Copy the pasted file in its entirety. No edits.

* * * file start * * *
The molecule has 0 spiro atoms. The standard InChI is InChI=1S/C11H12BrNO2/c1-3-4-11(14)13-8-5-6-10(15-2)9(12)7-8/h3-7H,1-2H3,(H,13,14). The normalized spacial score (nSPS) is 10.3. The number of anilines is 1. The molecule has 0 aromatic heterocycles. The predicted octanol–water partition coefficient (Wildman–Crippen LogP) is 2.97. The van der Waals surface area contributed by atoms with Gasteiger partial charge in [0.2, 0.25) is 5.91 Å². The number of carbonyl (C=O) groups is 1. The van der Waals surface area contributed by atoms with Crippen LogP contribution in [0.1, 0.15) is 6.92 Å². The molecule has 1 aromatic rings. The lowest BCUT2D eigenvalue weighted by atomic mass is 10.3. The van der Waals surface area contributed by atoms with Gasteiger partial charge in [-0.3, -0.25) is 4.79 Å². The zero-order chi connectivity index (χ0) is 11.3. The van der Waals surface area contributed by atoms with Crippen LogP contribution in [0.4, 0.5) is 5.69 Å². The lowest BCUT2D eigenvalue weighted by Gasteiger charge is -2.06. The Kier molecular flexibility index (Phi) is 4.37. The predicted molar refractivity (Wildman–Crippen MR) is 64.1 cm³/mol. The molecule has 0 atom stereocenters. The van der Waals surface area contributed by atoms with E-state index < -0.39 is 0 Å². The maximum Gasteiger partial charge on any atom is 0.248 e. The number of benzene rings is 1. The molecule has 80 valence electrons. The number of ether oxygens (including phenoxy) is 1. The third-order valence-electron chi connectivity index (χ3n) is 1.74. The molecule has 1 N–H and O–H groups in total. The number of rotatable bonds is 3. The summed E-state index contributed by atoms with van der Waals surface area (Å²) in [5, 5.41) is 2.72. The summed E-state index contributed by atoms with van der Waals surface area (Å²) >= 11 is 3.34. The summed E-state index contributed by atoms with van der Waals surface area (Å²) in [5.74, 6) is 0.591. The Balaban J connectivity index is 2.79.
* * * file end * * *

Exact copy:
The molecule has 0 spiro atoms. The standard InChI is InChI=1S/C11H12BrNO2/c1-3-4-11(14)13-8-5-6-10(15-2)9(12)7-8/h3-7H,1-2H3,(H,13,14). The normalized spacial score (nSPS) is 10.3. The number of anilines is 1. The molecule has 0 aromatic heterocycles. The predicted octanol–water partition coefficient (Wildman–Crippen LogP) is 2.97. The van der Waals surface area contributed by atoms with Gasteiger partial charge in [0.2, 0.25) is 5.91 Å². The number of carbonyl (C=O) groups is 1. The van der Waals surface area contributed by atoms with Crippen LogP contribution in [0.1, 0.15) is 6.92 Å². The molecule has 1 aromatic rings. The lowest BCUT2D eigenvalue weighted by atomic mass is 10.3. The van der Waals surface area contributed by atoms with Gasteiger partial charge in [-0.3, -0.25) is 4.79 Å². The zero-order chi connectivity index (χ0) is 11.3. The van der Waals surface area contributed by atoms with Crippen LogP contribution in [0.4, 0.5) is 5.69 Å². The lowest BCUT2D eigenvalue weighted by Gasteiger charge is -2.06. The Kier molecular flexibility index (Phi) is 4.37. The predicted molar refractivity (Wildman–Crippen MR) is 64.1 cm³/mol. The molecule has 0 atom stereocenters. The van der Waals surface area contributed by atoms with E-state index < -0.39 is 0 Å². The maximum Gasteiger partial charge on any atom is 0.248 e. The number of benzene rings is 1. The molecule has 80 valence electrons. The number of ether oxygens (including phenoxy) is 1. The third-order valence-electron chi connectivity index (χ3n) is 1.74. The molecule has 1 N–H and O–H groups in total. The number of rotatable bonds is 3. The summed E-state index contributed by atoms with van der Waals surface area (Å²) in [5, 5.41) is 2.72. The summed E-state index contributed by atoms with van der Waals surface area (Å²) >= 11 is 3.34. The summed E-state index contributed by atoms with van der Waals surface area (Å²) in [5.74, 6) is 0.591. The Balaban J connectivity index is 2.79.